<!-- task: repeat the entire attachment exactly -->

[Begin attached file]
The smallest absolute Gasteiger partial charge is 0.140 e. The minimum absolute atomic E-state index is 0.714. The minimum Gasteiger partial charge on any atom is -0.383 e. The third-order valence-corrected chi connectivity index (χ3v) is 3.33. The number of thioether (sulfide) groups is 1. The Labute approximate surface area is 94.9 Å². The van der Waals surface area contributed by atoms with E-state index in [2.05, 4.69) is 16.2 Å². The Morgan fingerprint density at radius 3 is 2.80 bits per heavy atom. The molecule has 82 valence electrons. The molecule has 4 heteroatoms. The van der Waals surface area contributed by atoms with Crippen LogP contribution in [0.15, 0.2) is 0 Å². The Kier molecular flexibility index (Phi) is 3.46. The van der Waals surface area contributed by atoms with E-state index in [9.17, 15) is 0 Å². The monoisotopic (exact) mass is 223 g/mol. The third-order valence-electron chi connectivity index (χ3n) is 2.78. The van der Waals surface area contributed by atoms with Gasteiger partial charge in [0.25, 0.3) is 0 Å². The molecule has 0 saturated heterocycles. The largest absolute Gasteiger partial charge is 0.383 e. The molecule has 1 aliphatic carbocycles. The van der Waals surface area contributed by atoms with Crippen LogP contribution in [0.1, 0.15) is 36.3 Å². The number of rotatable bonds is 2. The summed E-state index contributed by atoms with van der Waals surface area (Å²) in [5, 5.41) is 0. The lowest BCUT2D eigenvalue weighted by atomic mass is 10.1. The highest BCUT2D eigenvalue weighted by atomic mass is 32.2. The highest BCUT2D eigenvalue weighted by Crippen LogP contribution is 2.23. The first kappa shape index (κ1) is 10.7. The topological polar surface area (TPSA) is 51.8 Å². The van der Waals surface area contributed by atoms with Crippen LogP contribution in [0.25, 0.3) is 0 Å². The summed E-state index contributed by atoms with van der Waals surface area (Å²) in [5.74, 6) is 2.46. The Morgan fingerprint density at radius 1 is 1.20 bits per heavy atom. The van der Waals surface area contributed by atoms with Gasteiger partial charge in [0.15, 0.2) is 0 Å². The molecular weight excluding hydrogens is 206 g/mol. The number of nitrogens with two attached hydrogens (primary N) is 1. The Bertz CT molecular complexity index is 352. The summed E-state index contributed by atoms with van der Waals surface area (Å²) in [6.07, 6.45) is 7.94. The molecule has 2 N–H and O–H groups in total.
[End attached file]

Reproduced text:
The smallest absolute Gasteiger partial charge is 0.140 e. The minimum absolute atomic E-state index is 0.714. The minimum Gasteiger partial charge on any atom is -0.383 e. The third-order valence-corrected chi connectivity index (χ3v) is 3.33. The number of thioether (sulfide) groups is 1. The Labute approximate surface area is 94.9 Å². The van der Waals surface area contributed by atoms with E-state index in [2.05, 4.69) is 16.2 Å². The Morgan fingerprint density at radius 3 is 2.80 bits per heavy atom. The molecule has 82 valence electrons. The molecule has 4 heteroatoms. The van der Waals surface area contributed by atoms with Crippen LogP contribution in [0.15, 0.2) is 0 Å². The Kier molecular flexibility index (Phi) is 3.46. The van der Waals surface area contributed by atoms with E-state index in [9.17, 15) is 0 Å². The monoisotopic (exact) mass is 223 g/mol. The third-order valence-electron chi connectivity index (χ3n) is 2.78. The van der Waals surface area contributed by atoms with Gasteiger partial charge in [0.25, 0.3) is 0 Å². The molecule has 0 saturated heterocycles. The largest absolute Gasteiger partial charge is 0.383 e. The molecule has 1 aliphatic carbocycles. The van der Waals surface area contributed by atoms with Crippen LogP contribution in [0.1, 0.15) is 36.3 Å². The number of rotatable bonds is 2. The summed E-state index contributed by atoms with van der Waals surface area (Å²) in [5, 5.41) is 0. The lowest BCUT2D eigenvalue weighted by atomic mass is 10.1. The highest BCUT2D eigenvalue weighted by atomic mass is 32.2. The highest BCUT2D eigenvalue weighted by Crippen LogP contribution is 2.23. The first kappa shape index (κ1) is 10.7. The topological polar surface area (TPSA) is 51.8 Å². The van der Waals surface area contributed by atoms with Crippen LogP contribution in [0.25, 0.3) is 0 Å². The summed E-state index contributed by atoms with van der Waals surface area (Å²) in [5.74, 6) is 2.46. The Morgan fingerprint density at radius 1 is 1.20 bits per heavy atom. The van der Waals surface area contributed by atoms with Gasteiger partial charge in [0.15, 0.2) is 0 Å². The molecular weight excluding hydrogens is 206 g/mol. The number of nitrogens with two attached hydrogens (primary N) is 1. The Bertz CT molecular complexity index is 352. The summed E-state index contributed by atoms with van der Waals surface area (Å²) in [6.07, 6.45) is 7.94. The molecule has 2 N–H and O–H groups in total.